What To Include In Your Horse’s First Aid Kit
If you’ve owned horses for any length of time, you’re likely well aware that accidents and injuries can happen all too often, so it’s important to be prepared!
If you own or operate your own barn, that includes having a thoroughly well-stocked equine first aid kit on hand. If you board your horse, it likely means having many of those same first-aid items in your tack trunk and ensuring that the barn has the others on hand. But what are those first-aid items and what should be in your first-aid kit?
– Thermometer – for taking your horse’s rectal temperature. (It’s important to also know what a horses’ regular temperature should be. Hint: It’s 99 – 101 degrees Fahrenheit.) It can also be helpful to have a small jar of Vaseline within your first aid kit to aid in inserting the thermometer.
– Stethoscope – for checking your horse’s heart rate and gut sounds.
– Scissors – It’s wise to have blunt-end bandage cutting scissors as well as sharper scissors.
– Tweezers – for pulling out splinters or ticks.
– Epsom Salts – for soaking abscesses.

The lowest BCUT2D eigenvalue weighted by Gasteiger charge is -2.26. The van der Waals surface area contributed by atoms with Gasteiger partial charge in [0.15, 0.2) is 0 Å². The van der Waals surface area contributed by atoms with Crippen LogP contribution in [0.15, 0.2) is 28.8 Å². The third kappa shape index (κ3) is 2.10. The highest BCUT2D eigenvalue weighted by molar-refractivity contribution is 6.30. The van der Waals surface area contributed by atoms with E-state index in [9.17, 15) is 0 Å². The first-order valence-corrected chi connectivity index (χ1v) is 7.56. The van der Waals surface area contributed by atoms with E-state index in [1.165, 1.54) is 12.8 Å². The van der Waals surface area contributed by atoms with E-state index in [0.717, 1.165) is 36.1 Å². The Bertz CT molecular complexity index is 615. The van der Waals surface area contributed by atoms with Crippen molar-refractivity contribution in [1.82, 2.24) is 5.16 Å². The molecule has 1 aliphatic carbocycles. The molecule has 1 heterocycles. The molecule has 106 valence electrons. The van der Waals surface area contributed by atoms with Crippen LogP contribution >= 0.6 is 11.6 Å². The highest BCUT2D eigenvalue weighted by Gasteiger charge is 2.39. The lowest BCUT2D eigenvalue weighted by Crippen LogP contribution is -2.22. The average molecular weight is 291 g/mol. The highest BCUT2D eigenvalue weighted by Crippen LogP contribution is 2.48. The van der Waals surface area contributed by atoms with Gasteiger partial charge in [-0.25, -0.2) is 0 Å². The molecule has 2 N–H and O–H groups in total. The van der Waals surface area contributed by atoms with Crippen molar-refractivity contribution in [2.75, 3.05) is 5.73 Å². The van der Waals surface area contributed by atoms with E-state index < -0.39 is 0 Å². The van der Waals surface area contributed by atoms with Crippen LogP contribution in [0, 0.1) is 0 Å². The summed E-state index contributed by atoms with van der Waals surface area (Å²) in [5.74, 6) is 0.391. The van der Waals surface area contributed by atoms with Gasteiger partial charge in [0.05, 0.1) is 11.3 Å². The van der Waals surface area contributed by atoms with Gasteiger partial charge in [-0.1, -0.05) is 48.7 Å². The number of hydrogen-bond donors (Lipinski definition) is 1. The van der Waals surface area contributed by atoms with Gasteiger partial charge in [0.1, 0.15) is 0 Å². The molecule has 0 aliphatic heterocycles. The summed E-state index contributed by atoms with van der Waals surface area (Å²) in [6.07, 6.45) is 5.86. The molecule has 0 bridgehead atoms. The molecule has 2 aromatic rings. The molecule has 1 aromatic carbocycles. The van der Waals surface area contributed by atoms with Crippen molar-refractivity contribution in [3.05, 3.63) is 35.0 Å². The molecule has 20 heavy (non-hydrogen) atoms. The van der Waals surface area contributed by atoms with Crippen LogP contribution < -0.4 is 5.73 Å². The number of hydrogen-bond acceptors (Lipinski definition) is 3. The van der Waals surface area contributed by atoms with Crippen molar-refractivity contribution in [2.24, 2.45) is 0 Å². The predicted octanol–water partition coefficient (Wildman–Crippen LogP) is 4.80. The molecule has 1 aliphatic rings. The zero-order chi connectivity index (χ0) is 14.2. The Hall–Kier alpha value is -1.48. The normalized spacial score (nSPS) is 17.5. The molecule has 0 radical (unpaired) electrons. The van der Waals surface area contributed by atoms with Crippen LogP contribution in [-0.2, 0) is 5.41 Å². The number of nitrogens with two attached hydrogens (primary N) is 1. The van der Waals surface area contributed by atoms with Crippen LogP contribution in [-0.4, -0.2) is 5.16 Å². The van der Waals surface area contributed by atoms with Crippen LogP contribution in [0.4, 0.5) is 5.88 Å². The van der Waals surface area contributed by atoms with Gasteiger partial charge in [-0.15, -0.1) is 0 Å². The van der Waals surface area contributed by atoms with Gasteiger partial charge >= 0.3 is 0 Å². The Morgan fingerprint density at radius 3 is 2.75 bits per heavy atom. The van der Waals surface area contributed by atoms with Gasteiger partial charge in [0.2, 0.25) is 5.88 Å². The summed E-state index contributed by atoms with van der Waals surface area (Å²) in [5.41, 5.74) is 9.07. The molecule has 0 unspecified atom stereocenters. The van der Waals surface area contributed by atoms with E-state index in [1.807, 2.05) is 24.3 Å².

– Bute and Banamine -Phenylbutazone and Flunixin Meglumine, better known as Bute and Banamine, are both non-steroidal anti-inflammatory pain relievers that you should have on hand. Bute acts much like aspirin does for humans and is common for pain relief and fevers. Banamine is more aggressive and is often used in treating colic pain.
– Twitch – In the case of emergency, there are a number of things that your horse may not want to willing participate in, so it’s a good idea to have a twitch on hand.
– A Variety of Leg Wraps, Bandages, and Guaze – including polo bandages, vet wrap, standing bandages, gauze bandages, roll cotton, leg wraps, and non-stick gauze.
– Diapers – diapers may not be the first thing that come to mind for a first aid kit, but they’re great for covering a bandaged foot and also provide extra padding for large wounds.
– Duct Tape – you’ll need this to secure bandages or the aforementioned diapers.
– Latex Surgical Gloves – wear these to help prevent wound contamination.
– Disinfectants and Wound-Flushing Liquids – including rubbing alcohol, saline, gentle iodine such as Betadine, pre-moistened alcohol swabs, and hydrogen peroxide.
– Wound Powder or Spray-On Treatment – when a wound needs to be left open to heal a powder or spray can encourage healing, keep flies off the injury site, and dry up the wound. (Note that after cleaning up a wound, it’s wise to seek veterinary advice before applying a wound powder or spray to ensure that the injury doesn’t need any further care or treatment.)
– Flashlight – with working batteries!